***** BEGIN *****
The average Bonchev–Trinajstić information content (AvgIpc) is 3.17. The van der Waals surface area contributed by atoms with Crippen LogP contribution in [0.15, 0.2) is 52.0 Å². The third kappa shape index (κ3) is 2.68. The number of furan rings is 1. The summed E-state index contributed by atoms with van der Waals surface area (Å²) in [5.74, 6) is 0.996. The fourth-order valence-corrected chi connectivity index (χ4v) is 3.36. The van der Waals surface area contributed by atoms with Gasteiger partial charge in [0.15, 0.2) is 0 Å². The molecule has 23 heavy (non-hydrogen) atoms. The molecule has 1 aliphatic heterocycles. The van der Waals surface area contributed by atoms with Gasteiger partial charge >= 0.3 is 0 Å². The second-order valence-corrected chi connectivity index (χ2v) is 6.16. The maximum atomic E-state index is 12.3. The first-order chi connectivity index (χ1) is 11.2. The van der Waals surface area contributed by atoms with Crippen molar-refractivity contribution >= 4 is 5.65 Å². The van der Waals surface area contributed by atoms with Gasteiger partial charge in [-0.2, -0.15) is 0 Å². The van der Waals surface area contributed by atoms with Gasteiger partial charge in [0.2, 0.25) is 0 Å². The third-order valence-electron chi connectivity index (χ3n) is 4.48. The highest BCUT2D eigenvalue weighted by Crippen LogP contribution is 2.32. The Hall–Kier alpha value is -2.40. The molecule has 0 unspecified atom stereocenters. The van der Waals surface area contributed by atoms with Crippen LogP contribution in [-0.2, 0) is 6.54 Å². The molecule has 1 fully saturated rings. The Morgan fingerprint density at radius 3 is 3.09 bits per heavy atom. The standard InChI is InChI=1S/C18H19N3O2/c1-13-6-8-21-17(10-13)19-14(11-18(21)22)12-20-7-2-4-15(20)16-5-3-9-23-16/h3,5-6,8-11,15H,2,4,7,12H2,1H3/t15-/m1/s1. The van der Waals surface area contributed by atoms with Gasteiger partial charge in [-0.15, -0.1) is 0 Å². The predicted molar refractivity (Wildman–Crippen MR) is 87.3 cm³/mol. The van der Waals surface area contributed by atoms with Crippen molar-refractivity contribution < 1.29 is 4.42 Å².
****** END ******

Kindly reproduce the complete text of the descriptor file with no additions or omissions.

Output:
The average Bonchev–Trinajstić information content (AvgIpc) is 3.17. The van der Waals surface area contributed by atoms with Crippen LogP contribution in [0.15, 0.2) is 52.0 Å². The third kappa shape index (κ3) is 2.68. The number of furan rings is 1. The summed E-state index contributed by atoms with van der Waals surface area (Å²) in [5.74, 6) is 0.996. The fourth-order valence-corrected chi connectivity index (χ4v) is 3.36. The van der Waals surface area contributed by atoms with Gasteiger partial charge in [0.15, 0.2) is 0 Å². The molecule has 23 heavy (non-hydrogen) atoms. The molecule has 1 aliphatic heterocycles. The van der Waals surface area contributed by atoms with Gasteiger partial charge >= 0.3 is 0 Å². The second-order valence-corrected chi connectivity index (χ2v) is 6.16. The maximum atomic E-state index is 12.3. The first-order chi connectivity index (χ1) is 11.2. The van der Waals surface area contributed by atoms with Crippen molar-refractivity contribution >= 4 is 5.65 Å². The van der Waals surface area contributed by atoms with Gasteiger partial charge in [-0.2, -0.15) is 0 Å². The van der Waals surface area contributed by atoms with Gasteiger partial charge in [0.2, 0.25) is 0 Å². The third-order valence-electron chi connectivity index (χ3n) is 4.48. The highest BCUT2D eigenvalue weighted by Crippen LogP contribution is 2.32. The Hall–Kier alpha value is -2.40. The molecule has 0 unspecified atom stereocenters. The van der Waals surface area contributed by atoms with Crippen LogP contribution in [-0.2, 0) is 6.54 Å². The molecule has 1 fully saturated rings. The Morgan fingerprint density at radius 3 is 3.09 bits per heavy atom. The standard InChI is InChI=1S/C18H19N3O2/c1-13-6-8-21-17(10-13)19-14(11-18(21)22)12-20-7-2-4-15(20)16-5-3-9-23-16/h3,5-6,8-11,15H,2,4,7,12H2,1H3/t15-/m1/s1. The van der Waals surface area contributed by atoms with Gasteiger partial charge in [-0.15, -0.1) is 0 Å². The predicted molar refractivity (Wildman–Crippen MR) is 87.3 cm³/mol. The van der Waals surface area contributed by atoms with Crippen molar-refractivity contribution < 1.29 is 4.42 Å².